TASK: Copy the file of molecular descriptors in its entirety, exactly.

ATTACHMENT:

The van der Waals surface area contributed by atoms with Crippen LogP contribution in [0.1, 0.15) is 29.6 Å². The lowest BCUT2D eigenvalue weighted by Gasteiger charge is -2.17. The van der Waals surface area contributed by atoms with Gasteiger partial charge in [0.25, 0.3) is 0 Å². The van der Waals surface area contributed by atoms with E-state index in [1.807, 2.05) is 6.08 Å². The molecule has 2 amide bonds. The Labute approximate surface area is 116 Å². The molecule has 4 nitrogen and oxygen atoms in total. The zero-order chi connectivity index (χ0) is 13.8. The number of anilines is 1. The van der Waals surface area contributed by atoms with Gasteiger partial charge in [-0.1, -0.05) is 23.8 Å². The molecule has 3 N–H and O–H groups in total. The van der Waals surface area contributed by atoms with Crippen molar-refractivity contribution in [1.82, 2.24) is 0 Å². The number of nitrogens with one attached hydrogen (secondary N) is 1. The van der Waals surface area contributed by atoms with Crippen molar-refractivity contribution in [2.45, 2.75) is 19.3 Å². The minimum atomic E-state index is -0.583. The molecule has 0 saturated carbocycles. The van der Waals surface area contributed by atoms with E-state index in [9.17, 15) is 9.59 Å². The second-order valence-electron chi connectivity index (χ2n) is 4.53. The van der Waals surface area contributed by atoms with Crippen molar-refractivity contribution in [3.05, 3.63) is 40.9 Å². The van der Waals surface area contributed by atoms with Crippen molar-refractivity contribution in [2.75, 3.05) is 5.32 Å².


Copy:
The van der Waals surface area contributed by atoms with Crippen LogP contribution in [0.1, 0.15) is 29.6 Å². The lowest BCUT2D eigenvalue weighted by Gasteiger charge is -2.17. The van der Waals surface area contributed by atoms with Gasteiger partial charge in [0.25, 0.3) is 0 Å². The van der Waals surface area contributed by atoms with E-state index in [1.807, 2.05) is 6.08 Å². The molecule has 2 amide bonds. The Labute approximate surface area is 116 Å². The molecule has 4 nitrogen and oxygen atoms in total. The zero-order chi connectivity index (χ0) is 13.8. The number of anilines is 1. The van der Waals surface area contributed by atoms with Gasteiger partial charge in [-0.1, -0.05) is 23.8 Å². The molecule has 3 N–H and O–H groups in total. The van der Waals surface area contributed by atoms with Crippen molar-refractivity contribution in [1.82, 2.24) is 0 Å². The number of nitrogens with one attached hydrogen (secondary N) is 1. The van der Waals surface area contributed by atoms with Crippen molar-refractivity contribution in [2.45, 2.75) is 19.3 Å². The minimum atomic E-state index is -0.583. The molecule has 0 saturated carbocycles. The van der Waals surface area contributed by atoms with E-state index in [9.17, 15) is 9.59 Å². The second-order valence-electron chi connectivity index (χ2n) is 4.53. The van der Waals surface area contributed by atoms with Crippen molar-refractivity contribution in [3.05, 3.63) is 40.9 Å². The van der Waals surface area contributed by atoms with Crippen molar-refractivity contribution in [2.75, 3.05) is 5.32 Å².